Would the clean power plan work?
M.J. Bradley & Associates has published a comprehensive modeling analysis of the Environmental Protection Agency’s final Clean Power Plan. The study released today finds that it can achieve significant reductions of carbon pollution from the nation’s power sector while preserving a diverse energy mix.
Further, the analysis shows that the Clean Power Plan will increase investment in cost-effective clean energy resources, such as renewables and energy efficiency, and can result in savings for customers on their electric bills.
States and utilities that increase investment in energy efficiency programs will see a reduction in the costs of complying with the Clean Power Plan because plants will purchase less fuel and fewer new plants need to be built, the analysis shows.
“This comprehensive analysis shows that, by various pathways, the Clean Power Plan’s carbon pollution reduction goals are very achievable,” said Christopher Van Atten of M.J. Bradley & Associates. “The nation’s electricity sector can significantly reduce carbon dioxide emissions, and employing a mix of clean energy resources will both help clean up the air and cut costs of doing so.”
M.J. Bradley analyzed 14 scenarios for implementing the final Clean Power Plan announced by the EPA on August 3, 2015, with insights and constructive feedback from several utilities, trade associations and NGOs, including the Natural Resources Defense Council.
The scenarios included the use of varying amounts of energy efficiency; different degrees of compliance flexibility to trade carbon pollution allowances and credits; and the policy options of a mass-based approach that would limit the total amount of carbon pollution in a state, or rate-based approaches that curb the emissions intensity (pounds of carbon pollution per megawatt hour of generation) of power plants.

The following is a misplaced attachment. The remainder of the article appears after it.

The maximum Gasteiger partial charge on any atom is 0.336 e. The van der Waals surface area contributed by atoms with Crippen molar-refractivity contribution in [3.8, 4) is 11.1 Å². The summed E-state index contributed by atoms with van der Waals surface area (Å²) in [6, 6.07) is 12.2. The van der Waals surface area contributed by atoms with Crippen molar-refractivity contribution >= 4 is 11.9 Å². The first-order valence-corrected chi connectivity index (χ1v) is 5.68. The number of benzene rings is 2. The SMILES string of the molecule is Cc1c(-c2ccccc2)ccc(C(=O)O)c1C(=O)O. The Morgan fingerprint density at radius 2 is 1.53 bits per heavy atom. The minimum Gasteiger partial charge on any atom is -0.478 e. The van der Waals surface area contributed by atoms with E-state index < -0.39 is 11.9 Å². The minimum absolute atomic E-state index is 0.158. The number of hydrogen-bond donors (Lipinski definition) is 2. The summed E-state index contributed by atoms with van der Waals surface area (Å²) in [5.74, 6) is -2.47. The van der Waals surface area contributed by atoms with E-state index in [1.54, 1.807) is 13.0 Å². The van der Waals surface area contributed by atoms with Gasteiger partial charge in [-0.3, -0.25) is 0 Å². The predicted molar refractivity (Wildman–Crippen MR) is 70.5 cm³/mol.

Among key findings in the analysis:
* The United States electricity sector can achieve the Clean Power Plan’s goals to reduce carbon pollution emissions by more than 30% from 2005 levels by 2030 using a diverse mix of resources, including energy efficiency, renewable power, nuclear, natural gas and coal.
* Broadening the geographic scope of trading can significantly reduce the incremental costs of the program.
* Wind and solar installations are projected to continue growing under all of the modeling scenarios. In 2030, renewable energy is projected to supply between 11% and 15% of U.S. electricity.
* Across a range of scenarios, customers could see savings on their electricity bills from 5% to 20% on average.
* EPA requires that mass-based state plans address the potential for “emissions leakage." Leakage results from the incentives under a mass-based plan to shift generation and emissions to new fossil-fired power plants outside the program. The analysis shows that CO2 emissions would increase with an “existing only” mass-based program versus an “existing plus new” source program. The most straightforward approach to address this issue is for states to adopt the “existing plus new” source mass limits.
* Based on the model runs performed, EPA’s proposed allocation approach to mitigate leakage would have a minor impact on emissions leakage. Through the regulatory process, EPA is taking comment on the issue and stakeholders are working to offer EPA alternative allocation approaches that could be more effective.
The M.J. Bradley & Associates Clean Power Plan analysis is here.
The analysis of EPA’s final Clean Power Plan (CPP) is based on Integrated Planning Model (IPM®) runs conducted by ICF International, and assumptions developed by M.J. Bradley & Associates (MJB&A). IPM® is a detailed model of the electric power system that is used routinely by industry and regulators to assess the effects of environmental regulations and policy. It integrates extensive information on power generation, fuel mix, transmission, energy demand, prices of electricity and fuel, environmental policies, and other factors. M.J. Bradley & Associates developed the assumptions and policy scenarios for this analysis with valuable insights and feedback from several companies, trade associations and NGOs.
These model runs are illustrative and not intended to be a prediction of the future; rather, the modelling is intended to assist stakeholders in understanding the implications of key policy decisions, such as the form of the standards, the level of energy efficiency, and the degree of compliance flexibility (i.e., trading).